CEDAR PARK, Texas — Texas lawmakers are back in session and some of the bills headed their way have to do with medical marijuana reform.
A Cedar Park mother and Texas Original Compassionate Cultivation are working to encourage state legislators to remove restrictions on qualifying conditions and eliminate the THC cap.
"The idea that I would give my chi – I mean – my child marijuana, are you kidding," said mother Carissa Barenblat. "That's not something I came lightly to."
It was a tough choice for Barenblat, but it was tougher to watch her then 5-year-old child suffer from multiple illnesses.
"My son, Max, has multiple diagnoses," said Barenblat. "[Max] has a rare disorder called Fragile X syndrome. He also has hydrocephalus, so he's had a couple of brain surgeries. He has a primary immune deficiency, and he also has epilepsy."
It's a lot for a child to take on. By the age of five, Max Barenblat was prescribed at least 15 medications, including anticonvulsants for seizures, Xanax and antipsychotic medication.
"[Max] was self-injuring, which, as a mother, there's hardly anything more motivating than seeing your kids suffer," said Barenblat.
Barenblat and her son traveled the country seeking advice. A specialist in Colorado suggested medical marijuana for her son through a special program and it changed their lives.
"It gives me my child back," said Barenblat. "He's much more verbal. He's more conversant. He can tell me how he's feeling and what he's thinking about."
Max is 10 years old now.
His medication list was cut down to four prescriptions, including the medical marijuana he takes in oil form because his condition qualifies for the Compassionate Use Program in Texas. Barenblat said a year ago they started getting his THC oil from Texas Original Compassionate Cultivation, one of only three licensed medical marijuana producers in Texas.
After seeing how her son was able to finally enjoy his life, Barenblat, along with TOCC, is working with different legislators in hopes of removing restrictions on qualifying conditions, putting the power to prescribe life-changing medicine back into doctors’ hands.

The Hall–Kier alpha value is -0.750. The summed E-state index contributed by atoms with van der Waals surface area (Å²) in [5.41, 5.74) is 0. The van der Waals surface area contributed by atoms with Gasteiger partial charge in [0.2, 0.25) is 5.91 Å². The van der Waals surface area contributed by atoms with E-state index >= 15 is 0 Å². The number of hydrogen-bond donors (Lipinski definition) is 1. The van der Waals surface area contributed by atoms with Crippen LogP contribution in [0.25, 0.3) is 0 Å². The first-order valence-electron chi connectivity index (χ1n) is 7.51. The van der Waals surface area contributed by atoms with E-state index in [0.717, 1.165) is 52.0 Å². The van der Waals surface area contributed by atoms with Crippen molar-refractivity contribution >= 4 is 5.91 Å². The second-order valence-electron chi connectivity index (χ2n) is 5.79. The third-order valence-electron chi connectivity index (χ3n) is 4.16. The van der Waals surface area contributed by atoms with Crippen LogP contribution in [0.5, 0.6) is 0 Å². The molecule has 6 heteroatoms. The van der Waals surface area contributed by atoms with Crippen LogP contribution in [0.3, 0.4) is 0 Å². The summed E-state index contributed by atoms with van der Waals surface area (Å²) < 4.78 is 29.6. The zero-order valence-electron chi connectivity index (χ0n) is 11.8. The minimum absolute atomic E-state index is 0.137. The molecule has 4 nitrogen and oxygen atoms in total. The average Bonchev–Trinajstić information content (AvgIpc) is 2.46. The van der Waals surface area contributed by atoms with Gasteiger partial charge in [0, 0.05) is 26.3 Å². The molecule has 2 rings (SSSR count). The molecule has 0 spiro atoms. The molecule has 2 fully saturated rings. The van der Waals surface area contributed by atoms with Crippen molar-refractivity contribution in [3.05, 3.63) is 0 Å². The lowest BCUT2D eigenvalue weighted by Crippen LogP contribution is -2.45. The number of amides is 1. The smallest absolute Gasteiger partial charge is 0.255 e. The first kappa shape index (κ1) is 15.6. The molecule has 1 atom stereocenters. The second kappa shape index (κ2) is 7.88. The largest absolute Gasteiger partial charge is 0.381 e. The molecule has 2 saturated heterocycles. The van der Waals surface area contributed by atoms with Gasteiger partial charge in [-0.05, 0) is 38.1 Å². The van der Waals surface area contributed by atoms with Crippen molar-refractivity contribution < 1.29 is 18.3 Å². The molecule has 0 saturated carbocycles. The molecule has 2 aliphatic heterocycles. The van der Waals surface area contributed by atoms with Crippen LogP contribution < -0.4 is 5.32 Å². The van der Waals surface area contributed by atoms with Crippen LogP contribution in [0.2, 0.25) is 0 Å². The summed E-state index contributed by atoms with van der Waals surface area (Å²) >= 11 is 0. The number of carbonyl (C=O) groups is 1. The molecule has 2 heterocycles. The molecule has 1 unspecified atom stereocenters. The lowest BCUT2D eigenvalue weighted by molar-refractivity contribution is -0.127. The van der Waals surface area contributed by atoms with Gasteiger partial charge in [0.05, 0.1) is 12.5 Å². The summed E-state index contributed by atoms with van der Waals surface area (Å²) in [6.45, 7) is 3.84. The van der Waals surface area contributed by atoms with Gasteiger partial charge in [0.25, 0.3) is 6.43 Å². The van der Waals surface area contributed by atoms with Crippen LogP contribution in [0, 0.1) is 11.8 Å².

"If you have terminal cancer, then you qualify ... but if you have stage four cancer, you don't. You know, that doesn't make any sense," said Texas Original Compassionate Cultivation CEO Morris Denton.
Denton said Texas has one of the most restrictive medical cannabis programs in the country. To get a medical cannabis prescription in Texas, you must be diagnosed with one of these conditions:
- A seizure disorder
- Multiple sclerosis
- Amyotrophic lateral sclerosis
- Terminal cancer
- An incurable neurodegenerative disease
There is also a restriction on the volume of THC in each dose.
Under Texas law, medical marijuana products may not contain more than 0.5% THC by weight. However, the Compassionate Use Program does not restrict the amount of THC a person can consume. Denton said consuming an adequate dose based on the doctor’s prescription requires some patients to self-administer large, hard-to-digest amounts of carrying oil, which could result in gastrointestinal issues.
"If a doctor is writing a prescription for 2.5 milligrams of THC a day, that patient should be able to take 2.5 milligrams of THC a day, unadulterated with a lot of carrying oil, which is what creates a gastrointestinal issue," said Denton.
Barenblat agrees and has dealt with the difficulties of administering the medication to Max.
"As [Max's] body grows and changes and his needs change and his doctors change his dose, he's going on to larger and larger volumes that need to be administered more times a day," said Barenblat. "For anybody who's tried to administer medication to a small person or to anybody really who hasn't achieved that developmental milestone of taking medication easily, you know, a small little squirt in the cheek is a very different thing than trying to give somebody several mils of a medication."
There are more than 20 bills up for consideration regarding marijuana in the 87th Texas Legislative Session.
"There are people in my family and in my life who would benefit from taking this medication as to leave behind some really challenging medications," explained Barenblat. "I would really love to see the legislature take some firm steps towards making this much more accessible to the millions of Texans who really could benefit from it."
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